Anyone can play golf but how many golfers treat the game as a sport? For some it’s deadly serious, for others it’s as casual as a stroll in a park. There are thousands in between who are struggling to get the balance right.
There’s no surer way to ruin a round than to take it too seriously because you can’t hit a good golf shot if you’re weighed down with invisible pressure. Equally if it’s too casual, you’re unlikely to take enough care and attention when it comes to lining up a putt or a tricky bunker shot. What makes the game difficult, mentally, is making sure to concentrate but not thinking about it to the extent that you’re worn out by the time it comes to hit the ball.
Too many golfers don’t think about golf at all. They arrive at the course and go from the car to the first tee-box. Those golfers don’t think of golf as a sport because if they did, they wouldn’t dream of hitting their first shot off the first tee.
Even lads who play five-a-side soccer on a Monday night will pass the ball around before they start a game. What’s the first thing a Gaelic footballer or hurler does when they run out in Croke Park? Their instinct is to kick a ball or strike a sliotar, preferably over the bar. Nothing gets your confidence going like a successful shot.
And yet golfers expect to crack a great drive off the tee without having hit a few practice shots. If you get nervous on the first, the best way to lessen the tension is to hit a load of inconsequential shots. It takes time to get your eye in for any game but unless you want to play terrible golf, why else would you not warm up beforehand?
If you think of golf as a sport, your attitude changes completely. No sportsman expects to do well without practice and no manager would pick a player for a team if he wasn’t training. And yet week after week, golfers arrive on the first tee with minimum preparation and maximum expectation.
Of course you can over-do your warm-up and your preparation. You can think about the game so much the mind can’t switch off and by the time Saturday comes, you’re a bundle of nerves. You can start to feel like this game was designed to torture you.
That happens when you forget that golf is a sport. If you were playing an important football match on Saturday, having trained Tuesday and Thursday, you’d make sure to have eaten well and slept well during the week. You certainly wouldn’t have gone out for six pints on Friday night. And yet when it comes to golf, those principles go out the window. If you take your golf seriously enough that you’ve a desire to do well, then why treat the game like just another day? Why not get ready for it in the way what you’d get ready for any important game or for any important day at work? That’s not taking the fun out of it – what takes the fun out of golf is hitting bad shots and getting tired and cranky. And the best way to do that is to treat golf as if it’s not a sport.
Of course you can do all the right things and still not perform well. I know because for most of the year that’s what seemed to be happening to me. Those are the times when you start to feel like an idiot, when you question the value of taking the game seriously at all. You only think like that because you forget that golf is a sport and sport is unpredictable. If it was as simple as following a formula then it wouldn’t be a challenge. It’d be too easy then. In a game of chance, you’re never guaranteed anything; you can only increase the odds of doing well.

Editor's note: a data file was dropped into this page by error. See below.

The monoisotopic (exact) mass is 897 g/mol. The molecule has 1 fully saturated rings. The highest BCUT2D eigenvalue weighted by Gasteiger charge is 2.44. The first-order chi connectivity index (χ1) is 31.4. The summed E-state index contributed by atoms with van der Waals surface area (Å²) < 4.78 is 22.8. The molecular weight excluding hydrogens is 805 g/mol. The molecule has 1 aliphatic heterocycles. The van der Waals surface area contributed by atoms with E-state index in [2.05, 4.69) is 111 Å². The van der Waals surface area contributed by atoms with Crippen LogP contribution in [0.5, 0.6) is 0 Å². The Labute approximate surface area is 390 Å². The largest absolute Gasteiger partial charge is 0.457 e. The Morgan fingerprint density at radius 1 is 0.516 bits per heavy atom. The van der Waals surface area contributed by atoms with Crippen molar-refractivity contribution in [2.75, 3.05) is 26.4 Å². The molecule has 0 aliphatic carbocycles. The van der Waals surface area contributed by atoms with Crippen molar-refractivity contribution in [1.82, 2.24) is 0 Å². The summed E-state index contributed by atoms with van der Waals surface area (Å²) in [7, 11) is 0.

One way of increasing those odds is to change your thinking. Since I got my handicap down to 11, my mindset has changed. When I started I played off 18 for a good while and that holds you back for because you know you have a shot on every hole. It can limit you; prevent you playing good golf because you know you have a cushion.
When you’re handicap comes down, you’ve less of a cushion and that forces you to play better. A par won’t always equal three points anymore. You have to reach a higher standard but what if, like me, you get to 11, and you’re still trying to reach a higher standard?
My mindset, up until this week, has been to achieve seven pars in a round. Once I’ve done that I’m reasonably happy because it means I’ve a good chance of playing to my handicap provided I don’t do anything rash. The problem with that kind of thinking is that I’m unlikely to play better than my handicap and that’s not much use to me when my goal is to get my handicap down to single figures.
Playing with a member from Carton House at the weekend, James Campbell (who’s gone from 10 to 8 this year), was an eye opener. I was striking the ball really well and giving myself lots of birdie opportunities, none of which I was able to capitalise on. I finished with a nett 74 in the monthly medal on the O’Meara course off the blue tees (SSS is 74) but it could and should have been better.
Walking down the 17th, James talked about being stuck at 10 for ages until someone advised him to play to a lower mental handicap.
In other words, forget that your handicap is 10 (or in my case 11) and imagine that it’s 7. How different would you play?
Straightaway it forces you to play to a higher standard, which gives you a better chance of playing to that standard. It also means if you fall short of that standard, you’ve a much better chance of playing to your actual handicap and avoid gaining 0.1, which is always demoralising when you’re trying go the opposite way. It was a Eureka moment – if my goal in each round was seven pars, what chance had I of reducing my handicap?
It’s a little like a putt. If you’re only aiming to get the ball close to the hole and you miss your target area then you’re much further away with the next putt then if you aimed for the hole and missed.
Someone told me to be wary of the golfer with low expectations. If you don’t aim to play better then how can you increase the odds?